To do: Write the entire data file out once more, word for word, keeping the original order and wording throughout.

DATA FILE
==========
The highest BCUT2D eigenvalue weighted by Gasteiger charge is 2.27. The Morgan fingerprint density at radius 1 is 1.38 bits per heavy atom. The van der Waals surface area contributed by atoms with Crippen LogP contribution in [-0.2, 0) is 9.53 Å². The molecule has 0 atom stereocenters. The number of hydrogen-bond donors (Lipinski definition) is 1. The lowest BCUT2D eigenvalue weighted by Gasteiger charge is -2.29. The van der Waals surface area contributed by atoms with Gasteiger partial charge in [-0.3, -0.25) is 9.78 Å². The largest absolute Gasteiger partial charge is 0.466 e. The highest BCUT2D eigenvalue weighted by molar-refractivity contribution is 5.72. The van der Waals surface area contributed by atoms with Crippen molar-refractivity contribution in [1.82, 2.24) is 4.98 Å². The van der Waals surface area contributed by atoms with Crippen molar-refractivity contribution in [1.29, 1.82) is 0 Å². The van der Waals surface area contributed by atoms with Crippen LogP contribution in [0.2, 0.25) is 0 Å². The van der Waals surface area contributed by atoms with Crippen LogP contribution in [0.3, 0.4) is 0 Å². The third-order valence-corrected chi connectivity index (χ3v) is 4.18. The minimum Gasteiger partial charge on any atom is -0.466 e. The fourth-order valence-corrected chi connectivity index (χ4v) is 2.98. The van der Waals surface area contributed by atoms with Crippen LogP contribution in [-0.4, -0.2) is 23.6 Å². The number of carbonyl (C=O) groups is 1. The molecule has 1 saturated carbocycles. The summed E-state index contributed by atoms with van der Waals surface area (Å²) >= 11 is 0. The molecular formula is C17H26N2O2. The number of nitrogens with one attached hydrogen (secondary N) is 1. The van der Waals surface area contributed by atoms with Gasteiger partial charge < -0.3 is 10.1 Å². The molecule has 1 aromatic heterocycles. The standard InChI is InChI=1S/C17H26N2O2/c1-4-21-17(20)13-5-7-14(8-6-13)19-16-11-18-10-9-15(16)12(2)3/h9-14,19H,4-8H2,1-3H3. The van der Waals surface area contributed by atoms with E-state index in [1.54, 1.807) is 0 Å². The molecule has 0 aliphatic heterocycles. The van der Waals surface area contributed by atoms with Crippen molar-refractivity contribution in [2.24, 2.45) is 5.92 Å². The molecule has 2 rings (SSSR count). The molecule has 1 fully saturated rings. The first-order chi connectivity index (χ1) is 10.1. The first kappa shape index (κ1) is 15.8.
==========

The highest BCUT2D eigenvalue weighted by Gasteiger charge is 2.27. The Morgan fingerprint density at radius 1 is 1.38 bits per heavy atom. The van der Waals surface area contributed by atoms with Crippen LogP contribution in [-0.2, 0) is 9.53 Å². The molecule has 0 atom stereocenters. The number of hydrogen-bond donors (Lipinski definition) is 1. The lowest BCUT2D eigenvalue weighted by Gasteiger charge is -2.29. The van der Waals surface area contributed by atoms with Gasteiger partial charge in [-0.3, -0.25) is 9.78 Å². The largest absolute Gasteiger partial charge is 0.466 e. The highest BCUT2D eigenvalue weighted by molar-refractivity contribution is 5.72. The van der Waals surface area contributed by atoms with Crippen molar-refractivity contribution in [1.82, 2.24) is 4.98 Å². The van der Waals surface area contributed by atoms with Crippen molar-refractivity contribution in [1.29, 1.82) is 0 Å². The van der Waals surface area contributed by atoms with Crippen LogP contribution in [0.2, 0.25) is 0 Å². The van der Waals surface area contributed by atoms with Crippen LogP contribution in [0.3, 0.4) is 0 Å². The third-order valence-corrected chi connectivity index (χ3v) is 4.18. The minimum Gasteiger partial charge on any atom is -0.466 e. The fourth-order valence-corrected chi connectivity index (χ4v) is 2.98. The van der Waals surface area contributed by atoms with Crippen LogP contribution in [-0.4, -0.2) is 23.6 Å². The number of carbonyl (C=O) groups is 1. The molecule has 1 saturated carbocycles. The summed E-state index contributed by atoms with van der Waals surface area (Å²) >= 11 is 0. The molecular formula is C17H26N2O2. The number of nitrogens with one attached hydrogen (secondary N) is 1. The van der Waals surface area contributed by atoms with Gasteiger partial charge < -0.3 is 10.1 Å². The molecule has 1 aromatic heterocycles. The standard InChI is InChI=1S/C17H26N2O2/c1-4-21-17(20)13-5-7-14(8-6-13)19-16-11-18-10-9-15(16)12(2)3/h9-14,19H,4-8H2,1-3H3. The van der Waals surface area contributed by atoms with E-state index in [1.54, 1.807) is 0 Å². The molecule has 0 aliphatic heterocycles. The van der Waals surface area contributed by atoms with Crippen molar-refractivity contribution in [2.24, 2.45) is 5.92 Å². The molecule has 2 rings (SSSR count). The molecule has 1 fully saturated rings. The first-order chi connectivity index (χ1) is 10.1. The first kappa shape index (κ1) is 15.8.